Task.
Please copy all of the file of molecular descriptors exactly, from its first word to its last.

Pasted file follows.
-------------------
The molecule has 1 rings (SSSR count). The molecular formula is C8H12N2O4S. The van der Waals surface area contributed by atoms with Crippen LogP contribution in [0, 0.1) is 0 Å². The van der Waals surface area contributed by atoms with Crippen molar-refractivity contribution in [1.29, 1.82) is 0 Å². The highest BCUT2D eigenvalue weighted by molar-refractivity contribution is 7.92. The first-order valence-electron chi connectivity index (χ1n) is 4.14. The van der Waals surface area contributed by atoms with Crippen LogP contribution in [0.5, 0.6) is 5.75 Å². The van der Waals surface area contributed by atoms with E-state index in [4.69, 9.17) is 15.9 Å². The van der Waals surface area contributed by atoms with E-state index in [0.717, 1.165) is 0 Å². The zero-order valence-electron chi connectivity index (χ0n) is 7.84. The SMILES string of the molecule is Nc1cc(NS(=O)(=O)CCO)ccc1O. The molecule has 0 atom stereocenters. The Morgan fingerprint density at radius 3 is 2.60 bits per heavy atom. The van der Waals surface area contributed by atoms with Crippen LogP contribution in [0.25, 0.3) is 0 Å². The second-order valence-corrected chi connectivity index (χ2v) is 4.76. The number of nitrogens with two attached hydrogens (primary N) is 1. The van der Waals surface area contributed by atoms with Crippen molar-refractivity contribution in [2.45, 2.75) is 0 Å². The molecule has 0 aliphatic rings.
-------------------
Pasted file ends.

The molecule has 1 rings (SSSR count). The molecular formula is C8H12N2O4S. The van der Waals surface area contributed by atoms with Crippen LogP contribution in [0, 0.1) is 0 Å². The van der Waals surface area contributed by atoms with Crippen molar-refractivity contribution in [1.29, 1.82) is 0 Å². The highest BCUT2D eigenvalue weighted by molar-refractivity contribution is 7.92. The first-order valence-electron chi connectivity index (χ1n) is 4.14. The van der Waals surface area contributed by atoms with Crippen LogP contribution in [0.5, 0.6) is 5.75 Å². The van der Waals surface area contributed by atoms with E-state index in [4.69, 9.17) is 15.9 Å². The van der Waals surface area contributed by atoms with E-state index in [0.717, 1.165) is 0 Å². The zero-order valence-electron chi connectivity index (χ0n) is 7.84. The SMILES string of the molecule is Nc1cc(NS(=O)(=O)CCO)ccc1O. The molecule has 0 atom stereocenters. The Morgan fingerprint density at radius 3 is 2.60 bits per heavy atom. The van der Waals surface area contributed by atoms with Crippen LogP contribution in [0.25, 0.3) is 0 Å². The second-order valence-corrected chi connectivity index (χ2v) is 4.76. The number of nitrogens with two attached hydrogens (primary N) is 1. The van der Waals surface area contributed by atoms with Crippen molar-refractivity contribution in [2.45, 2.75) is 0 Å². The molecule has 0 aliphatic rings.